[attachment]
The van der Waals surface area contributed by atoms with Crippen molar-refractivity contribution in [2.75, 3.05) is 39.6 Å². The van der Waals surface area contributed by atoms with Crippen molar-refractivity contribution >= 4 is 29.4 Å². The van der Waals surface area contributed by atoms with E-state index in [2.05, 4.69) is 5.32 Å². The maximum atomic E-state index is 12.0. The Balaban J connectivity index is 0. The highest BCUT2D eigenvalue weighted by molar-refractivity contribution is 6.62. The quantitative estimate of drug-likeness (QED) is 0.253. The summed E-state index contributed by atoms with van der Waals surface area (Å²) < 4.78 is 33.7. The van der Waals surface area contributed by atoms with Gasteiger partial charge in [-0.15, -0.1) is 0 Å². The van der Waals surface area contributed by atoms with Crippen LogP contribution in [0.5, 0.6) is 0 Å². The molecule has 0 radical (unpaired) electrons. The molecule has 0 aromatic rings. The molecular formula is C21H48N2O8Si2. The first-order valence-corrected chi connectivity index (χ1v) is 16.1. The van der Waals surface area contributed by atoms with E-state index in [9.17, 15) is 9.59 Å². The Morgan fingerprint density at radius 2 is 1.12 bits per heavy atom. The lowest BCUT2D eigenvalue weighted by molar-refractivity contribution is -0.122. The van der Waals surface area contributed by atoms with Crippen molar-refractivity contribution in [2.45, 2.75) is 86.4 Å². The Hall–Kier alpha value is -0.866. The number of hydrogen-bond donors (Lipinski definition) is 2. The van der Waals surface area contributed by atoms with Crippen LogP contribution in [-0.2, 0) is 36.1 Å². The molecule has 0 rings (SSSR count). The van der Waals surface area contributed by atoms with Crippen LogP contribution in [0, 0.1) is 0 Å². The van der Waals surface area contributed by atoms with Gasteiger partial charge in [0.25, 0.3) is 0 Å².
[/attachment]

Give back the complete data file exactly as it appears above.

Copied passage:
The van der Waals surface area contributed by atoms with Crippen molar-refractivity contribution in [2.75, 3.05) is 39.6 Å². The van der Waals surface area contributed by atoms with Crippen molar-refractivity contribution >= 4 is 29.4 Å². The van der Waals surface area contributed by atoms with E-state index in [2.05, 4.69) is 5.32 Å². The maximum atomic E-state index is 12.0. The Balaban J connectivity index is 0. The highest BCUT2D eigenvalue weighted by molar-refractivity contribution is 6.62. The quantitative estimate of drug-likeness (QED) is 0.253. The summed E-state index contributed by atoms with van der Waals surface area (Å²) < 4.78 is 33.7. The van der Waals surface area contributed by atoms with Gasteiger partial charge in [-0.15, -0.1) is 0 Å². The van der Waals surface area contributed by atoms with Crippen LogP contribution in [0.5, 0.6) is 0 Å². The molecule has 0 radical (unpaired) electrons. The molecule has 0 aromatic rings. The molecular formula is C21H48N2O8Si2. The first-order valence-corrected chi connectivity index (χ1v) is 16.1. The van der Waals surface area contributed by atoms with E-state index in [9.17, 15) is 9.59 Å². The Morgan fingerprint density at radius 2 is 1.12 bits per heavy atom. The lowest BCUT2D eigenvalue weighted by molar-refractivity contribution is -0.122. The van der Waals surface area contributed by atoms with Crippen molar-refractivity contribution in [2.45, 2.75) is 86.4 Å². The Hall–Kier alpha value is -0.866. The number of hydrogen-bond donors (Lipinski definition) is 2. The van der Waals surface area contributed by atoms with Crippen LogP contribution in [-0.2, 0) is 36.1 Å². The molecule has 0 rings (SSSR count). The van der Waals surface area contributed by atoms with Crippen LogP contribution in [0, 0.1) is 0 Å². The van der Waals surface area contributed by atoms with Gasteiger partial charge in [0.25, 0.3) is 0 Å².